A woman carries her son in a bucket after collecting water from a municipal tanker on the outskirts of Chennai, India, on July 4, 2019. Photo: Reuters
Kavitha Yarlagadda
Kavitha Yarlagadda

China’s population is shrinking while India’s is growing, but both economies face demographic woes

  • China is facing productivity challenges with an ageing population and shrinking workforce, while India risks missing its demographic dividend as its growing population overwhelms economic planning

India and China, the world’s two most populous countries with more than 1.4 billion people each, are facing rapid demographic changes in the coming decades that threaten their hard-earned economic progress.

China faces a shrinking, ageing population that will dampen its economic productivity while India’s challenges are the opposite – its population growth, much of it among the poor, uneducated and malnourished, will put increasing pressure on society and the state.
As the world’s largest democracy, India is projected to overtake China as the world’s most populous country next year, according to the latest annual UN World Population Prospects. Just three years ago, the UN projection was for India to overtake China around 2027. By 2050, China’s population is expected to have fallen to about 1.32 billion while India’s will have hit 1.67 billion.
For China, falling fertility is the main cause of population decline. Its total fertility rate has dropped from about 2.6 in the late 1980s, above the 2.1 required to replace deaths, to just 1.16 last year.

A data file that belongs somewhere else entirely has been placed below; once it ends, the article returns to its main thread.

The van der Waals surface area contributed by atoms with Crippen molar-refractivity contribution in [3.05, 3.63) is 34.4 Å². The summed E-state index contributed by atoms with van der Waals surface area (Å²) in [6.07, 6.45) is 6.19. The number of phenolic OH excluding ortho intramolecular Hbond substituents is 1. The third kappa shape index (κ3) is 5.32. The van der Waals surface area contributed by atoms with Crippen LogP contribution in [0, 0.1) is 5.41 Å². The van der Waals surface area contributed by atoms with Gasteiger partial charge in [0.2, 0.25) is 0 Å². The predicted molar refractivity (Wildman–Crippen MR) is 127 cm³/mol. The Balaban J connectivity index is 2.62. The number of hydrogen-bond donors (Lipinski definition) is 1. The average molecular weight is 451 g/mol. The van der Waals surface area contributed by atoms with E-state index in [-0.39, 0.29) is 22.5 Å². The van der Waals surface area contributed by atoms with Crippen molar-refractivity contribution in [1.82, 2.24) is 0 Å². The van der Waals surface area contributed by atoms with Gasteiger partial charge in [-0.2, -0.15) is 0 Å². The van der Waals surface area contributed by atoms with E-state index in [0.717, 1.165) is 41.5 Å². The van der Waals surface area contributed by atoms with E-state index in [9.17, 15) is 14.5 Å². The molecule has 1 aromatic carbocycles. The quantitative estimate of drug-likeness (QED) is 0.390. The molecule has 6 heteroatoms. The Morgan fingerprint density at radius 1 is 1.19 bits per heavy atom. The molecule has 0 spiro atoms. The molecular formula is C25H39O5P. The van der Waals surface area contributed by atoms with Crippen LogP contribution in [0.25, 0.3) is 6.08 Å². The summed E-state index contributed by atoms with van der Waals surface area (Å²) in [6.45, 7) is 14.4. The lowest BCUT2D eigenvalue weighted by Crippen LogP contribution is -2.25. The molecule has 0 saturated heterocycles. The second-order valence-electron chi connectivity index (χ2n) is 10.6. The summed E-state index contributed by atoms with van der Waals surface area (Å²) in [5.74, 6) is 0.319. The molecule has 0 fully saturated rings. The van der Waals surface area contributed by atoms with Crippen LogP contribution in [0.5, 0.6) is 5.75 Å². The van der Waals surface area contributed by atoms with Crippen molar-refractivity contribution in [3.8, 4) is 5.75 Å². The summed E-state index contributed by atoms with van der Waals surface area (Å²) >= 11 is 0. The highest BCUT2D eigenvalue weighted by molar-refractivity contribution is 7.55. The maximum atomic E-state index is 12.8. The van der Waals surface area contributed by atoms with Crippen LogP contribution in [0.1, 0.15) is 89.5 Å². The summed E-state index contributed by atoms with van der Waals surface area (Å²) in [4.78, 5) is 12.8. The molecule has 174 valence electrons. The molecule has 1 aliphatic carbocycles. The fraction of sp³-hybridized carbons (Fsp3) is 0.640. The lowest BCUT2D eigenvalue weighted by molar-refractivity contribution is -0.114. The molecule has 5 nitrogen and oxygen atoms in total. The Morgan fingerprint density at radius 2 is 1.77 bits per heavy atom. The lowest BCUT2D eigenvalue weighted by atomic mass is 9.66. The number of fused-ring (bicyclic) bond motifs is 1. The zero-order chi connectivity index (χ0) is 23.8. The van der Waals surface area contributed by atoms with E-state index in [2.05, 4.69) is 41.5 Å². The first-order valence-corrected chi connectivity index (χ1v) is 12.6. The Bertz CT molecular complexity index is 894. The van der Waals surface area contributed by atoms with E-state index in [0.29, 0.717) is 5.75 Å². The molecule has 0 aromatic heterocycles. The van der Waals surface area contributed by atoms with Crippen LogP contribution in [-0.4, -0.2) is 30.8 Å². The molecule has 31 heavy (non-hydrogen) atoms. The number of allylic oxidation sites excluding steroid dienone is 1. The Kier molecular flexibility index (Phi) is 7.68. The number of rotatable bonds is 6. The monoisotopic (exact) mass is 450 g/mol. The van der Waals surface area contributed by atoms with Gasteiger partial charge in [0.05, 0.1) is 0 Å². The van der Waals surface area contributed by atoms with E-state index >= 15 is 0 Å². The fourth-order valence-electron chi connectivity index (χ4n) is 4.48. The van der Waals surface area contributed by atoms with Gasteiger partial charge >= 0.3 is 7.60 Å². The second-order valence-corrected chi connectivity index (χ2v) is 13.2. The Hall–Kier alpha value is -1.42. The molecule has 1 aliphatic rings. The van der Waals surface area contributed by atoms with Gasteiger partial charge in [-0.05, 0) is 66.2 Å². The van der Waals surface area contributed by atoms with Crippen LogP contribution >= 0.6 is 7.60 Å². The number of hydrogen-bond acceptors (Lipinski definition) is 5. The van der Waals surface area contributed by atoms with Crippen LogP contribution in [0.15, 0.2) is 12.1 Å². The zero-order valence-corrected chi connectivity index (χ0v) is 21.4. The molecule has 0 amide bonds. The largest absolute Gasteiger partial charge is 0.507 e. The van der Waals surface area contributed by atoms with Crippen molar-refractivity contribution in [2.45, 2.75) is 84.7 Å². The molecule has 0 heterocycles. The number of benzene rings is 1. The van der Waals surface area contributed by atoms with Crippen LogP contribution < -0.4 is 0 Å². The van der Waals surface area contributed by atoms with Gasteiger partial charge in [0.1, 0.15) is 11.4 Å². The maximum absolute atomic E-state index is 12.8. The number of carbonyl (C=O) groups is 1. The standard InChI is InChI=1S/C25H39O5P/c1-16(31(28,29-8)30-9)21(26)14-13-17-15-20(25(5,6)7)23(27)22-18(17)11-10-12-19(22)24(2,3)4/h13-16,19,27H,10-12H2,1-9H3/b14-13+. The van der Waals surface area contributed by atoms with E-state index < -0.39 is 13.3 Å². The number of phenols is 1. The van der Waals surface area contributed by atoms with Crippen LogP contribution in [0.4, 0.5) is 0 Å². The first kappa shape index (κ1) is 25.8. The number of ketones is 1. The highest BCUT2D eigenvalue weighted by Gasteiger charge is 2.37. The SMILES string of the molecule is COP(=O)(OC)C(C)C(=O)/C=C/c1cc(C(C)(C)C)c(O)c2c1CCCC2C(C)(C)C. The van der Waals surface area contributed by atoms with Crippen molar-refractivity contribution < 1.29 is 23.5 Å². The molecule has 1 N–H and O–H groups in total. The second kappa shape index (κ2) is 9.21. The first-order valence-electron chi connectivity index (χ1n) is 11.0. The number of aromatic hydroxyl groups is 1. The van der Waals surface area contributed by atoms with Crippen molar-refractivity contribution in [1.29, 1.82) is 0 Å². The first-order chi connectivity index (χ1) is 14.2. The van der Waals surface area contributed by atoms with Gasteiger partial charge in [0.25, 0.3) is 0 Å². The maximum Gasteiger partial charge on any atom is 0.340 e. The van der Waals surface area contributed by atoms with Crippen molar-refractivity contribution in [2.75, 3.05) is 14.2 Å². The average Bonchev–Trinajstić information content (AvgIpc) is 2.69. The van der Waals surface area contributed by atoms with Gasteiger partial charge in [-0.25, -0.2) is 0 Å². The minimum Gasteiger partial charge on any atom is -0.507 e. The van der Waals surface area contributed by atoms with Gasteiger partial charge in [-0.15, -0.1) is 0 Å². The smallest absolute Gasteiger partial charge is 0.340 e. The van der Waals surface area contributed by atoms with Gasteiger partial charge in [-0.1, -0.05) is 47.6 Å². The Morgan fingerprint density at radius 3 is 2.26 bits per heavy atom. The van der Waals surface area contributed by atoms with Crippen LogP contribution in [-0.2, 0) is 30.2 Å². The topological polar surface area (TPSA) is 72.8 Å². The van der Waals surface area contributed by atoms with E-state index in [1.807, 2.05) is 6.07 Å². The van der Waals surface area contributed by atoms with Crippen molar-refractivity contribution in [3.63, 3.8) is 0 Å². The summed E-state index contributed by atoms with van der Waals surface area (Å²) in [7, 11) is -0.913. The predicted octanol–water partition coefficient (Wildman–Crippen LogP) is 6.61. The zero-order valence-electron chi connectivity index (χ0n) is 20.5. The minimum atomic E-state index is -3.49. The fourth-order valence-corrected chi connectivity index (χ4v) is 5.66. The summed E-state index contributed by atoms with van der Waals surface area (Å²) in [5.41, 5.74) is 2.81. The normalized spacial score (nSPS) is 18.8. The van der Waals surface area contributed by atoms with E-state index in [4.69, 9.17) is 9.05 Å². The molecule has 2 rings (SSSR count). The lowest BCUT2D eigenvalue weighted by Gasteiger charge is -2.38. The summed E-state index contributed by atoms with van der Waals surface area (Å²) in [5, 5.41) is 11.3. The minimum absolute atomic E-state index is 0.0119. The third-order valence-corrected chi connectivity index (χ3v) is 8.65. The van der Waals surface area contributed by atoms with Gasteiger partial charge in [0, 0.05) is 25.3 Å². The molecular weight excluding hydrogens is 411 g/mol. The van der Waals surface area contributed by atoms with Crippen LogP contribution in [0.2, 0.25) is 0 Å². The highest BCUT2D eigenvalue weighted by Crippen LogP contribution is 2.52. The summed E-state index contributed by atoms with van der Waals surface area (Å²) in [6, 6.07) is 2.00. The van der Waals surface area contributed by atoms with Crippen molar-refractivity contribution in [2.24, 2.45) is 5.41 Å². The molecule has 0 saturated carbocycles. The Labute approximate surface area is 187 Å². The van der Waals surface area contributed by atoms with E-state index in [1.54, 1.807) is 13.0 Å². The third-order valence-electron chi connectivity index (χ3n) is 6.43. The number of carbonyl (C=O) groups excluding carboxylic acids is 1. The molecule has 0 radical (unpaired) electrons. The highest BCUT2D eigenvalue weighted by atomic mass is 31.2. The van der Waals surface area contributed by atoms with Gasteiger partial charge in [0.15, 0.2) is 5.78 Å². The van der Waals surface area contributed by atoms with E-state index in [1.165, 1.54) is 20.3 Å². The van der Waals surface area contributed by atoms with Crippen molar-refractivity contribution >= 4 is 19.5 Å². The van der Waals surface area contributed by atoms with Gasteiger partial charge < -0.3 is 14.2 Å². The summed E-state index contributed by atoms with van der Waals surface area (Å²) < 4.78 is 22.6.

The country abandoned its one-child policy and began allowing couples to have two children in 2016 in response to demographic concerns, before expanding the threshold to three children last year. But the policy U-turn has had little effect in halting the population decline because most people have become used to having a smaller family, and few parents are choosing to have a second child.
Another reason is gender imbalance. After more than three decades of the one-child policy in a society that favours boys, there are, quite simply, fewer women of child-bearing age, a problem of “missing women” that has afflicted rural areas especially.

Why babies are no longer on every Chinese woman’s checklist

In response, Beijing has continued to introduce measures aimed at raising the birth rate, including encouraging flexible working arrangements and preferential housing policies for families. Some expect the government to eventually remove all limitations on the number of children a couple may have.

Researchers expect that, by around 2080, the number of elderly people in China will surpass those of working age. Defined as those aged from 15-64, this working-age population is expected to fall by 1.73 per cent annually.

To care for an ageing population with a shrinking workforce, China will inevitably need to devote more of its productive resources to the provision of health, medical and aged-care services.